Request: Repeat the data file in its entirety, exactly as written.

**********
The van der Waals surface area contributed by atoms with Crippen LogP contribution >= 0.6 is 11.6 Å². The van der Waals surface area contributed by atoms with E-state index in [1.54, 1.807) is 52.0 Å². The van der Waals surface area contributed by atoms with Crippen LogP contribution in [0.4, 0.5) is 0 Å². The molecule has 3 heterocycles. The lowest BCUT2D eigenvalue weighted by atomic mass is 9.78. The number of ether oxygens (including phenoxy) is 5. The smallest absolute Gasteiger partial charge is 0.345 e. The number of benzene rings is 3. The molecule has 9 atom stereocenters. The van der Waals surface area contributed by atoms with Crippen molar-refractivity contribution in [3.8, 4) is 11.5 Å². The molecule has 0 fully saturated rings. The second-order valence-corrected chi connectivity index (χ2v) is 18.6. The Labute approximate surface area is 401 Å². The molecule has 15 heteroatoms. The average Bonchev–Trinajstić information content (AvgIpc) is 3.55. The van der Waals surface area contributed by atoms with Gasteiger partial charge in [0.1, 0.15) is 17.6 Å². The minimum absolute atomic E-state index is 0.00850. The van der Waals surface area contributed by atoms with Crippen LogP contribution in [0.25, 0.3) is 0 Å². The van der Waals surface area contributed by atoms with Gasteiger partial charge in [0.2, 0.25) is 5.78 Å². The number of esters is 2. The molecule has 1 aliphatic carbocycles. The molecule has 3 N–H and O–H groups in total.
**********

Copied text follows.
The van der Waals surface area contributed by atoms with Crippen LogP contribution >= 0.6 is 11.6 Å². The van der Waals surface area contributed by atoms with E-state index in [1.54, 1.807) is 52.0 Å². The van der Waals surface area contributed by atoms with Crippen LogP contribution in [0.4, 0.5) is 0 Å². The molecule has 3 heterocycles. The lowest BCUT2D eigenvalue weighted by atomic mass is 9.78. The number of ether oxygens (including phenoxy) is 5. The smallest absolute Gasteiger partial charge is 0.345 e. The number of benzene rings is 3. The molecule has 9 atom stereocenters. The van der Waals surface area contributed by atoms with Crippen molar-refractivity contribution in [3.8, 4) is 11.5 Å². The molecule has 0 fully saturated rings. The second-order valence-corrected chi connectivity index (χ2v) is 18.6. The Labute approximate surface area is 401 Å². The molecule has 15 heteroatoms. The average Bonchev–Trinajstić information content (AvgIpc) is 3.55. The van der Waals surface area contributed by atoms with Gasteiger partial charge in [0.1, 0.15) is 17.6 Å². The minimum absolute atomic E-state index is 0.00850. The van der Waals surface area contributed by atoms with Crippen LogP contribution in [0.25, 0.3) is 0 Å². The van der Waals surface area contributed by atoms with Gasteiger partial charge in [0.2, 0.25) is 5.78 Å². The number of esters is 2. The molecule has 1 aliphatic carbocycles. The molecule has 3 N–H and O–H groups in total.